was made without heads,
but with plenty of vegetables.
More of a stew, actually,
It was a few weeks ago,
do you remember?
It was delicious,
and we ate it for a couple of days,
enjoying each spoonful
till it was gone,
in the past,
Yet there is a photograph,
posted on social media sites–
the moment frozen in time
lasting through eternity.
I have a dream.
my mother is younger
her hair still dark brown,
and she is going to work.
She leaves through a front door,
and my cat,
a cat who is my constant companion now,
in the here and now,
goes out the door, too.
but he does not run away.
I scoop him back into the house,
where I play the piano,
I tell my sister,
or is it one of my daughters,
(the generations mix and blur)
it’s the theme song I remember,
but it is a Bach minuet.
I can’t actually remember when my mother was a young girl.
I wasn’t born.
Does she remember it,
youth, I mean?
I see her in a photograph–
that moment frozen.
That moment then
is here now for me to see.
But as I look, my thoughts move on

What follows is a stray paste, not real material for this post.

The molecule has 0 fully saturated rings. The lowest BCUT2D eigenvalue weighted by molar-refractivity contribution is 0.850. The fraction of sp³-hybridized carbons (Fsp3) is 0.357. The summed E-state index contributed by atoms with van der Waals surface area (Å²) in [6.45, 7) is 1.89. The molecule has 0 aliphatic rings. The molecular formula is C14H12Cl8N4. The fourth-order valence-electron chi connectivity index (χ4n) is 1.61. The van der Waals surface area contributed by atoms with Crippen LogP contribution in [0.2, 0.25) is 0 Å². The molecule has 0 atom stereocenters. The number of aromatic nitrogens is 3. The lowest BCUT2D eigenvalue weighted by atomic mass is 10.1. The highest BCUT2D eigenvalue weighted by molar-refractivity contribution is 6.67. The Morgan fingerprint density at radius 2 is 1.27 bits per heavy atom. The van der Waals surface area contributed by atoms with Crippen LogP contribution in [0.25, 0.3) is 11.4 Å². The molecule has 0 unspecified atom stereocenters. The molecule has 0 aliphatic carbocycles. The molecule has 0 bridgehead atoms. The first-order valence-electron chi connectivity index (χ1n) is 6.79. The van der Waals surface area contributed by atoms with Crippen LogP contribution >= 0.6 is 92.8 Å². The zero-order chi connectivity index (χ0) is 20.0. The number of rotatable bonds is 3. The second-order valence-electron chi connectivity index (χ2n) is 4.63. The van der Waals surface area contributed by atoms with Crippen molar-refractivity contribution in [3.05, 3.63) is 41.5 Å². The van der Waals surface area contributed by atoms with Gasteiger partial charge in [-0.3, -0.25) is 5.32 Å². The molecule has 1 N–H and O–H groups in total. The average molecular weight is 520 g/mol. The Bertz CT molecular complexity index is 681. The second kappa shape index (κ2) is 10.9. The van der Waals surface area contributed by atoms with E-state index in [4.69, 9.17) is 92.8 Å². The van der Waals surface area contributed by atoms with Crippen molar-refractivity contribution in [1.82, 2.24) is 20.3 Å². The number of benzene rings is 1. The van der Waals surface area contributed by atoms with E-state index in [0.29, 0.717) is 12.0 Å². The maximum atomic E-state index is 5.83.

to the future,
even as I regard the past.
When we watch a play,
or a movie,
when we read a book,
we are there,
while being here.
Is this a paradox of human existence?
The here and now,
the past, present, future
time and place co-existing in our minds?
And in the play
it is raining,
raining for days,
and sometimes it seems,
it seems as though the rain will never stop falling.
But it does,
and we walk out of the theater
and the clouds are gone.
The sun is shining
as it has through the past
and will continue to do
for some time, I hope.
when I am no longer here.
here and now,
it is shining brightly
illuminating the darkness,
chasing the shadows away.
We saw When the Rain Stops Falling by Andrew Bovell
At the Wilma Theatre in Philadelphia. I enjoyed it very much, an intriguing play with characters from periods of time between 1959 and 2039, in London and Australia, sometimes on the stage at the same time. The all share a connection.
There is relationship between the family saga and the Anthropocene. It’s possible that I said to my husband, “I love plays that come with further reading.” And that he laughed and said, “I know you do.” There is an interview with the playwright on the Wilma Theater’s web site.